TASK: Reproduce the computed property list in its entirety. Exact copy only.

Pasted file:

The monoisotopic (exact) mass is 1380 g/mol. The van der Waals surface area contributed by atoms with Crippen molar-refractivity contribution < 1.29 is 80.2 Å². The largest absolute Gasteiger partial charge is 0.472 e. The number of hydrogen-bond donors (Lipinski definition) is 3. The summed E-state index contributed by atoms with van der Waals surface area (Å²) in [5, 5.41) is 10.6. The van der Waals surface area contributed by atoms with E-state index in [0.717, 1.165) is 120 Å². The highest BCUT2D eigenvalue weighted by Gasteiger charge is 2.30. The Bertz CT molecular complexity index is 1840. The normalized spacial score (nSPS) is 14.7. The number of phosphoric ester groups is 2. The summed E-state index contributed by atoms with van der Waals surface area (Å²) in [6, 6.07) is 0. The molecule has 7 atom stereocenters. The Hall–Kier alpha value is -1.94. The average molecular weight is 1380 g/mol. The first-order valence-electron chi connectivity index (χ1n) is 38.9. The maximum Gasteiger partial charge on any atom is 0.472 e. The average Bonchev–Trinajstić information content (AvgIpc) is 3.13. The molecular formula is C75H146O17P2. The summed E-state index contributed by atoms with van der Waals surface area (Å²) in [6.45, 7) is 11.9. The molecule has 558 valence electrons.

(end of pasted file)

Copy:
The monoisotopic (exact) mass is 1380 g/mol. The van der Waals surface area contributed by atoms with Crippen molar-refractivity contribution < 1.29 is 80.2 Å². The largest absolute Gasteiger partial charge is 0.472 e. The number of hydrogen-bond donors (Lipinski definition) is 3. The summed E-state index contributed by atoms with van der Waals surface area (Å²) in [5, 5.41) is 10.6. The van der Waals surface area contributed by atoms with E-state index in [0.717, 1.165) is 120 Å². The highest BCUT2D eigenvalue weighted by Gasteiger charge is 2.30. The Bertz CT molecular complexity index is 1840. The normalized spacial score (nSPS) is 14.7. The number of phosphoric ester groups is 2. The summed E-state index contributed by atoms with van der Waals surface area (Å²) in [6, 6.07) is 0. The molecule has 7 atom stereocenters. The Hall–Kier alpha value is -1.94. The average molecular weight is 1380 g/mol. The first-order valence-electron chi connectivity index (χ1n) is 38.9. The maximum Gasteiger partial charge on any atom is 0.472 e. The average Bonchev–Trinajstić information content (AvgIpc) is 3.13. The molecular formula is C75H146O17P2. The summed E-state index contributed by atoms with van der Waals surface area (Å²) in [6.45, 7) is 11.9. The molecule has 558 valence electrons.